Cutting-edge forensics, for example, can analyze material samples for traces of suspicious chemicals, biological material, or radionuclides. The samples can be obtained from air-sniffing planes or by plucking a leaf from a bush or wiping a handkerchief across a countertop. From a distance, a laser light shined on the plume of a smokestack might even reveal something about the plume's composition and thus the activities underway within the building. Tiny unattended ground sensors can be placed by hand or dropped covertly from unmanned aerial vehicles into suspicious locales; they can be networked with cell-phone technology and even made mobile by attaching them to robots, animals, or birds.
"Tagging," the covert placement of identifying features, transmitters, or chemical markers on objects destined for WMD facilities, can also help monitor suspect programs. And a revolution is underway in close-in signals intelligence, which may help penetrate and exploit a WMD program's cell phones, laptop computers, local area networks, and other information infrastructure. Information from these specialized WMD-specific techniques can be combined with the usual types of intelligence from intercepted communications, defectors, and the occasional spy.
Nevertheless, no technology in the offing holds the promise of lifting the veil of WMD activities as completely as satellite photography did for the Soviet Union's nuclear missile and bomber programs. Accurate intelligence on WMD thus needs to be enhanced by three additional ingredients, one a matter of international policy and two matters of intelligence community management.
The first, paradoxically, is active cooperation by the parties under surveillance. Just as the Soviet Union eventually accepted satellite overflight of its territory, so too will potential proliferators have to allow greater access to their territory, facilities, and scientists. At a minimum, governments that wish to avoid suspicion-and thus coercion or even preemptive attack-will need to allow the kind of access promised to UN inspectors in Iraq in the winter of 2002-3, including the right to inspect facilities by surprise, take material samples for forensic analysis, and install monitoring equipment. This must be complemented by data declarations, document searches, and interviews of scientists.
These are tall orders, of course, since they involve compromises of sovereignty and legitimate military secrecy for the nations inspected and rely on these governments' cooperation. But they are the only way North Korea's WMD ambitions will be verifiably eliminated, for example, or Iran's nuclear power activities fully safeguarded.
At the same time, moreover, there must be a shift of the burden of proof from the international community to the party under suspicion. For a cooperative inspection system to succeed, it must be the responsibility of the inspected party to dispel-not the responsibility of the United States or the international community to prove-concerns that dangerous WMD activities are underway.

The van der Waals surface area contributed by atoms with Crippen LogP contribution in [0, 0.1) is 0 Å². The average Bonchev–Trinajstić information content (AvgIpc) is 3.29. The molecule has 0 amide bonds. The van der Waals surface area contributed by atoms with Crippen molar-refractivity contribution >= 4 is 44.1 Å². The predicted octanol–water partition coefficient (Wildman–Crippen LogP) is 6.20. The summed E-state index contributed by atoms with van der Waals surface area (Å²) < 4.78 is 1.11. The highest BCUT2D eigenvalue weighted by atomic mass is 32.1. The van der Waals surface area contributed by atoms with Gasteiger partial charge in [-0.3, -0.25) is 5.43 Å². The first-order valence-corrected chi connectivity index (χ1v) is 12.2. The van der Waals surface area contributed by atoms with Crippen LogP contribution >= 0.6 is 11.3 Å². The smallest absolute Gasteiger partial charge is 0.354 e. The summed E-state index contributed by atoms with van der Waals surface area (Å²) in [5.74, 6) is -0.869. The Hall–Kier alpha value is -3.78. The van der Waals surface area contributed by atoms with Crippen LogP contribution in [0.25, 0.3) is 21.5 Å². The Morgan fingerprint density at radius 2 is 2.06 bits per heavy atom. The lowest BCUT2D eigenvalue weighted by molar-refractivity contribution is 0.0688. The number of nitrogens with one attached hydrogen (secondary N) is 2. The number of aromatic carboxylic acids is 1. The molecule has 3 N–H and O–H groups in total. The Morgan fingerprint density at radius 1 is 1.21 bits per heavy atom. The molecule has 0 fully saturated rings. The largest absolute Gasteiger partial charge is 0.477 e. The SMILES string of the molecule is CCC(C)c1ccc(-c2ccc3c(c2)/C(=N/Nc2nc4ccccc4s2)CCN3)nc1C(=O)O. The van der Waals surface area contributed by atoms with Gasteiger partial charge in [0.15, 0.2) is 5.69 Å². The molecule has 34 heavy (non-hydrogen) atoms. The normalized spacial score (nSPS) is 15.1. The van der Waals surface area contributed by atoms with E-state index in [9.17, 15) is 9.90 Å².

The other two ingredients of better WMD intelligence require changes in Washington. Since proliferation is essentially a scientific activity, the intelligence community needs to increase the size and technical training of its workforce. Because intelligence agencies have difficulty recruiting and retaining top talent with more lucrative prospects in private industry, they need to forge better links with the outside scientific community so that advice and insight are "on call." This availability would have the additional benefit of aiding collection, since an essential "open" source of proliferation intelligence comes from monitoring scientific literature, the training and movement of foreign scientists, and commerce in scientific equipment.
Finally, a closer link between intelligence and action always spurs improvements in both collection and analysis. Since September 11, the counterterrorism intelligence effort has moved from producing papers characterizing terrorist groups to supporting operations to interdict terrorists. By all accounts, the intelligence community has risen to the challenge of producing "actionable" intelligence on terrorists. Similarly, an overhauled U.S. counterproliferation program based on the 8 D's will stimulate the intelligence community to focus on the problem of producing solid intelligence on WMD.
A comprehensive and aggressive effort to improve counterproliferation intelligence can start to make headway, but only if the president decides to make it a top priority. Americans regret that their government did not overhaul its counterterrorism capabilities years before the September 11 attacks, neglecting reforms that seemed tragically obvious after the World Trade Center was destroyed. Now, U.S. counterproliferation programs need an overhaul. It will be unforgivable if that too has to wait until after another catastrophe.
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Reprinted by permission of FOREIGN AFFAIRS, Volume 83 Number 5. Copyright 2004 by the Council on Foreign Relations, Inc.